With how careful I was about everything, I was especially choosy about what I taught. As we eventually got cable, our favorite programs were based on classic books, were about animals, or were documentaries. We also watched the old Narnia videos put out by the BBC, the Lord of the Rings films as they were produced, and a lot of excellent British sci-fi like Dr. Who in the later years. I had to purchase my curriculum very carefully on a tight budget. I liked everything I read on back then. They were relaxed homeschoolers who focused on classics and delight-directed learning. I enjoyed reading articles and writings put out by the folks at, especially the Charlotte Mason Companion. I also loved “The Old Schoolhouse” magazine when I found it. Their Schoolhouse Teachers online curriculum company is an exciting development that incorporates a lot of what I loved about all of these. They provide so many options, and there’s no one way that is expected to work for everyone. I got so excited that I signed up as an affiliate.

I didn’t follow a school schedule, and I allowed them to delay their learning of facts and figures until they were ready to learn. In fact, after the first couple of years, I could probably consider myself an unschooler. This from a woman whose entire self-worth through 7th grade was wrapped up in her academic acquirements. Who knew I would be led to raise my own children so differently?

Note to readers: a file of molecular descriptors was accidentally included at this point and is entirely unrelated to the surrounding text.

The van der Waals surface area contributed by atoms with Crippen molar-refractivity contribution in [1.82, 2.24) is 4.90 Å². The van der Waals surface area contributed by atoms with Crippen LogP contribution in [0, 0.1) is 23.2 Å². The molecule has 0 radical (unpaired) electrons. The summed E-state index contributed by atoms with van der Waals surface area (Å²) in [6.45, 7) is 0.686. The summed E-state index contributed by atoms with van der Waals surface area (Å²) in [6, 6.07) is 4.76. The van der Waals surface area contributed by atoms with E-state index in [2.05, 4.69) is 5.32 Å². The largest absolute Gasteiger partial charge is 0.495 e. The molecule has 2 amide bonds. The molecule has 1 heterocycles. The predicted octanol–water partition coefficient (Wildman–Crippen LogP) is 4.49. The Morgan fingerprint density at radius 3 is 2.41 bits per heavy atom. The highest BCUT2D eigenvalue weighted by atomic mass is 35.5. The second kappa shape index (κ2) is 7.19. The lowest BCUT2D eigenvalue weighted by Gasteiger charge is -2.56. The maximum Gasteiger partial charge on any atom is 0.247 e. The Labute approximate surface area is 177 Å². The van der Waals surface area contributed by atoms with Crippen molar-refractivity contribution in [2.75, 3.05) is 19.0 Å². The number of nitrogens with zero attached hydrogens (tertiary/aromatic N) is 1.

My kids didn’t turn out perfect. Okay, well, maybe I’m not being truthful. I honestly think that they actually did turn out amazing, and I call them perfect all the time. My kids all grew up to be individuals. My eldest pursued advertising, a career that didn’t really make sense to me until she actually began doing it, and doing it well. My middle son is pursuing film, and I am so excited for him. He’s showing real talent, something I knew was there all the time. My youngest decided against college. He’s good at working on cars, figuring out how to put things together without instructions, and he can pretty much do everything he watches another person do. He’s my practical one, and the most socially adept. I wish I had such an intuitive ability to follow without verbal or written instructions, but that is not my gift at all. He plays several instruments, too. Well, they’re all 3 musical, and they all play instruments and sing a little, too.

We’re a crazy group. I’m too emotional. My hubby is extra quiet. We have very different tastes and hobbies. I need to eat regularly, while he can eat once a day. I am socially conservative but actually voted Democrat once while he voted Republican though a lot of his ideals actually swing a little socially liberal. We don’t always get along, and often the arguments go on too long. However, we adore our kids, love the Lord and want to live for him, and we put family first. Those fundamentals have kept us going strong for 26 years and it shows no sign of letting up. Our kids love us, treat us well, and make us really happy. It’s not a normal existence, but I’m a former homeschooler who’s really excited about what went right about the whole experience. I can’t imagine a better life.